Ron Howard Comes Home for Han Solo

Like you, I was happy to read about Ron Howard directing the Star Wars Han Solo project.

Not only is Howard a talented director / producer (We won’t talk about the Dan Brown projects), he’s got history with Lucasfilm that I think will work to his advantage. Here’s how:

People know and love ‘American Graffiti’ but did you also know that it was Lucasfilm’s first project as a production company? The film is a classic for several reasons, but Ron Howard’s contribution gave the story an emotional weight it otherwise wouldn’t have had. Here was the kid who finally broke the ‘child actors can’t get work as adults’ curse. ‘Ronny’ Howard took his first steps toward ‘Ron’ Howard with Lucasfilm. Now, forty-four years later, Ron Howard is working on a Lucasfilm project. To me, it’s like the student coming back as the master, as a healer rather than an executioner. The circle is complete, and in a good way.

Personally, I’m happy for him. This move feels like good juju and I wish Howard, Lucasfilm and the project success.

Why Wonder Woman Isn’t Just a Superhero Movie

Here’s the moment when I knew superhero movies have changed forever.

Before we get to that, let me just say this. Every time I announce my work, I feel like I split a fine line between spitting in the ocean and coming across as self-promoting. I got some suggestions on Reddit, and if you have something to add I’d love to hear it.

As I was saying, superhero movies have changed, and changed for the better. A few years from now, people are going to still be talking about this movie, and here is my take on why that will be. Mild spoiler alert – there’s a scene in Wonder Woman where Gal Gadot runs across No Man’s Land as part of her journey through the horror of World War One.

As she’s climbing a ladder to enter the battle, the camera gives us the standard detail shot. The lens lingers over her armored wrists, her tiara, and her boots. I sat there, watching, and instantly my cinematography/male brain goes “Here’s the booty shot, here’s the booty shot.” Then it happened; no booty shot. You know what I’m talking about: the booty shot. Wonder Woman has no booty shot.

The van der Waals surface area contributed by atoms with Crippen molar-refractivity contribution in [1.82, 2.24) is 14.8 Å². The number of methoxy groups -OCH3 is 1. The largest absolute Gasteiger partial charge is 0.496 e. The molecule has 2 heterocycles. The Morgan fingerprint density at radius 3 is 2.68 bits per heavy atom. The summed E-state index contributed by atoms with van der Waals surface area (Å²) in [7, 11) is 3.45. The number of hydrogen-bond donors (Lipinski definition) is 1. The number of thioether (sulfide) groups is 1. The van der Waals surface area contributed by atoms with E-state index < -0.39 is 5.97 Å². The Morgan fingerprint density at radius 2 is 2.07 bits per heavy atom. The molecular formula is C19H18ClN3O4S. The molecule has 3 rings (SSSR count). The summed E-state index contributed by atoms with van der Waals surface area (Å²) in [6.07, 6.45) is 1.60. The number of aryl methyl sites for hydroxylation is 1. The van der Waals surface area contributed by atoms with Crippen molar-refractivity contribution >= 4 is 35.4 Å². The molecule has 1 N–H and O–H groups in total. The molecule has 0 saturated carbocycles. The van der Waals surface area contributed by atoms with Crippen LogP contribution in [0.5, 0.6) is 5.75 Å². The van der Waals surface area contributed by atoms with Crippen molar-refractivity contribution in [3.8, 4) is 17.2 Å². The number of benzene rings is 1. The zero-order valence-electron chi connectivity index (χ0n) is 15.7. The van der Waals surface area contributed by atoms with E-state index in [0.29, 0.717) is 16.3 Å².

Up ’til now, it was accepted that every major female character’s screen time would include some moment where the camera remains focused on their bum. That has to be annoying, not only to the actress but to every girl who sees this and the sloppy grins of every boy in the theater. It’s become a thing that every girl has grown to accept, to the point of parody. Objectification and unnecessary sexualization have been sore points in the sci-fi and superhero fan communities. Now here comes Wonder Woman (WW).

At the moment of battle, Gal Gadot climbs the ladder, the camera shows everything about her that tells us visually that she’s a strong, fierce warrior, and then poof, she’s off into the war zone. Not only is she fighting the bad guys on their terms, she’s defeating them. Everything we’ve come to expect from a Captain America or Iron Man, in Amazonian form. Booty shots are off the table, and the gloves are off for us.

I applaud Patty Jenkins for this decision. With two seconds of film, she turned Wonder Woman from another superhero movie into a culturally significant film. Movies have the power to motivate thought, action and change. At the crossroads between art and commerce, many compromises are made in the name of pragmatism. Toxic ideas fester in the gray areas between liberty and license. In one fell swoop, Wonder Woman resets the dials to zero. This film shows us that a movie with a female protagonist, helmed by an underknown actress, can succeed in Hollywood. This story shows that girls can be powerful, gentle, brave and resilient. But then, Wonder Woman gets even better.